Authority is abused when the person in authority acts outside of the social agreement by which the authority was bestowed, using authority instead for reasons of personal enrichment or emotional response. Probably the best example of this in recent memory is the assault on Branch Dravidians in Waco, where a popular president encouraged his forces to attack religious dissidents who also sold rifles. The excuse was that they were violent; the reality seems to be that those in authority resented people disagreeing with them, and decided to crush them, sending all of them and their children to their deaths. While the Branch Dravidians may have been a bit odd, there was no definitive proof that they were dangerous or even committing criminal acts, and in the intervening years, evidence has emerged that suggests they were set up and wholesale murdered by President Clinton and his cohorts for the crime of not going along with his vision of the world. Even if screwing around with his intern was what in theory brought him down, Clinton lost much of his popular support after he decided to incinerate his own citizens with military force. Like most career politicians, his method was to adopt popular viewpoints but his goal was raw power and personal ego-gratification.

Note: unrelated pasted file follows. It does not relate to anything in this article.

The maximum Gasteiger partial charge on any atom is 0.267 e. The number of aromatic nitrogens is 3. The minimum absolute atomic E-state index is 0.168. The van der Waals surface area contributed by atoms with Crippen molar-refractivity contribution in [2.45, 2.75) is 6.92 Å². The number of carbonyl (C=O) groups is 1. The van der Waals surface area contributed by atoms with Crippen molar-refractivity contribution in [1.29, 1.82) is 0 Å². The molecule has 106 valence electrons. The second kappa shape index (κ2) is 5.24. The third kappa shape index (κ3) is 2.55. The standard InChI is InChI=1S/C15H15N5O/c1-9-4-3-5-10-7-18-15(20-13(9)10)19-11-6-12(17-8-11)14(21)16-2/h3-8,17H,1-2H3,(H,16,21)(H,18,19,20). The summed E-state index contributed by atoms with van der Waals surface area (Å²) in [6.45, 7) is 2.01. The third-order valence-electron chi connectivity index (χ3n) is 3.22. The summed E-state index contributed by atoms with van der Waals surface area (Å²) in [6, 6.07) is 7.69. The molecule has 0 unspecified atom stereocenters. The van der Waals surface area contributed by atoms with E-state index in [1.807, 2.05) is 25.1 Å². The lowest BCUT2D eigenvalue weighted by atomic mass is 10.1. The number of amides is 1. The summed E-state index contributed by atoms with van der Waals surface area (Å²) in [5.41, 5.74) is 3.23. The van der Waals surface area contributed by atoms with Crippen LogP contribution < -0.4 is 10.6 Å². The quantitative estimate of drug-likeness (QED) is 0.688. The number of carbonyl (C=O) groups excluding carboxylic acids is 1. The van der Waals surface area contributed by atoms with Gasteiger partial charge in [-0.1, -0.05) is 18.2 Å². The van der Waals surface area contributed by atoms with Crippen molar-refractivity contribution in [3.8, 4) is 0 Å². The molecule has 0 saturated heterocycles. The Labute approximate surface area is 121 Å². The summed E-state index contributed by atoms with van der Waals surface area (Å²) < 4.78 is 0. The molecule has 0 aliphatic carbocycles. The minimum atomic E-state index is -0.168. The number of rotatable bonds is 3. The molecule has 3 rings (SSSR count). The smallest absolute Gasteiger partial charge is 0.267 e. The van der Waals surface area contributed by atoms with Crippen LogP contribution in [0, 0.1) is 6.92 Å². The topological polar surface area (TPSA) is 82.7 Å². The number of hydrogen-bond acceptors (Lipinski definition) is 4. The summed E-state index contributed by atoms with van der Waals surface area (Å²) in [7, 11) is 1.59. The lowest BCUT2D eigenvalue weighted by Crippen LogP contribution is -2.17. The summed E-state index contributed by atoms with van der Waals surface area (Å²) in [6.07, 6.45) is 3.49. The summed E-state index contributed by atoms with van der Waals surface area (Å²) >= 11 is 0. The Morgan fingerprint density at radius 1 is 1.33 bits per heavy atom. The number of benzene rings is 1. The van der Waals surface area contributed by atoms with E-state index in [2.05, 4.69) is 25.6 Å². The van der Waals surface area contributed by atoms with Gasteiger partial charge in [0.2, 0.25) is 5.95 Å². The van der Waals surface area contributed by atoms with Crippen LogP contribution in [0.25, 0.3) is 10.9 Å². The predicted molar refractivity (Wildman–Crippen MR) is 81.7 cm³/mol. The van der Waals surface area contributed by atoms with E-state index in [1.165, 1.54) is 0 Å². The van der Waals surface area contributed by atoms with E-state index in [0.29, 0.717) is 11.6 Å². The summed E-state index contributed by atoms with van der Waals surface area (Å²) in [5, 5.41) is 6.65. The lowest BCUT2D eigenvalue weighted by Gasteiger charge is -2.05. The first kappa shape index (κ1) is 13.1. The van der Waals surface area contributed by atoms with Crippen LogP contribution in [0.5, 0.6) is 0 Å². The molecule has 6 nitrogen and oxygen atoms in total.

Currently, we can witness abuse of authority in the American crusade in Iraq. At first, it was a war against terrorism; that didn’t pan out, so it became a war against WMD, presumably to take out Israel’s primary enemy (Israel had bombed Iraqi WMD programs before). Finally, with all else failing, it became a war for Democracy and Freedom, both of which mean nothing when they come at the expense of your native culture being replaced by cultureless Product-ism and American-style infestation of malls, fast food, etc. Iraq is at this point as neurotic as America is, since the Americans have effectively divided it against itself. Where one ethnic group ruled, now each group pulls in its own direction, dooming the country to endless civil war. Women are now polarized against men, the poor against the rich, the rural against the urban. Iraq is destroyed much as the Branch Dravidians were, and for what? Well, it’s convenient that, as in Vietnam, American industry can take over and cultivate both new sources of cheap labor and new markets for mediocre products (Coca-Cola, General Motors, Microsoft). The reason for this war is less obvious, but lies within the revenge impulse of George Bush himself: he wanted to best his father, and finally beat back those who defied not only American-Israeli hegemony in the middle east, but also the American way of life and “official” religion, evangelical Christianity. Oil, democracy, WMDs, terrorism, religion are the justifications – the real reason is pure abuse of power, based in the personality of our leader much in the same way it was with Clinton. Maybe being popular forces politicians to internalize so much of their own personalities that when those elements come out, they are by nature violent and revengeful?